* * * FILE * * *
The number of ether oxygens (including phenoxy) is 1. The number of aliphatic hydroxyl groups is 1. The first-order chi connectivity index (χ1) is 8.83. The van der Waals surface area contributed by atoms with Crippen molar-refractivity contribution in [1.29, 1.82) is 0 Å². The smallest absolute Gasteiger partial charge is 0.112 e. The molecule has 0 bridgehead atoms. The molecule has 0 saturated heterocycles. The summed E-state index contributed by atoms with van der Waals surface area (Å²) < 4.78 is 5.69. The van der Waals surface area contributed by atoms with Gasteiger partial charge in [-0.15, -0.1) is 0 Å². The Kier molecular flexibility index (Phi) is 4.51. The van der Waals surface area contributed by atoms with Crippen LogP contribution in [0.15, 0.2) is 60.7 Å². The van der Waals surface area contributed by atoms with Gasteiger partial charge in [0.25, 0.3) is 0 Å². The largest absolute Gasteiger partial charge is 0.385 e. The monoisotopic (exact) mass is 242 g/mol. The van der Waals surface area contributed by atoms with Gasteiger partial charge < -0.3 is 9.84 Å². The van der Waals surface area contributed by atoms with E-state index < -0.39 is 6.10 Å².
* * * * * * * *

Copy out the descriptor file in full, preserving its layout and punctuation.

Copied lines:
The number of ether oxygens (including phenoxy) is 1. The number of aliphatic hydroxyl groups is 1. The first-order chi connectivity index (χ1) is 8.83. The van der Waals surface area contributed by atoms with Crippen molar-refractivity contribution in [1.29, 1.82) is 0 Å². The smallest absolute Gasteiger partial charge is 0.112 e. The molecule has 0 bridgehead atoms. The molecule has 0 saturated heterocycles. The summed E-state index contributed by atoms with van der Waals surface area (Å²) < 4.78 is 5.69. The van der Waals surface area contributed by atoms with Gasteiger partial charge in [-0.15, -0.1) is 0 Å². The Kier molecular flexibility index (Phi) is 4.51. The van der Waals surface area contributed by atoms with Crippen LogP contribution in [0.15, 0.2) is 60.7 Å². The van der Waals surface area contributed by atoms with Gasteiger partial charge in [0.25, 0.3) is 0 Å². The largest absolute Gasteiger partial charge is 0.385 e. The monoisotopic (exact) mass is 242 g/mol. The van der Waals surface area contributed by atoms with Gasteiger partial charge < -0.3 is 9.84 Å². The van der Waals surface area contributed by atoms with E-state index < -0.39 is 6.10 Å².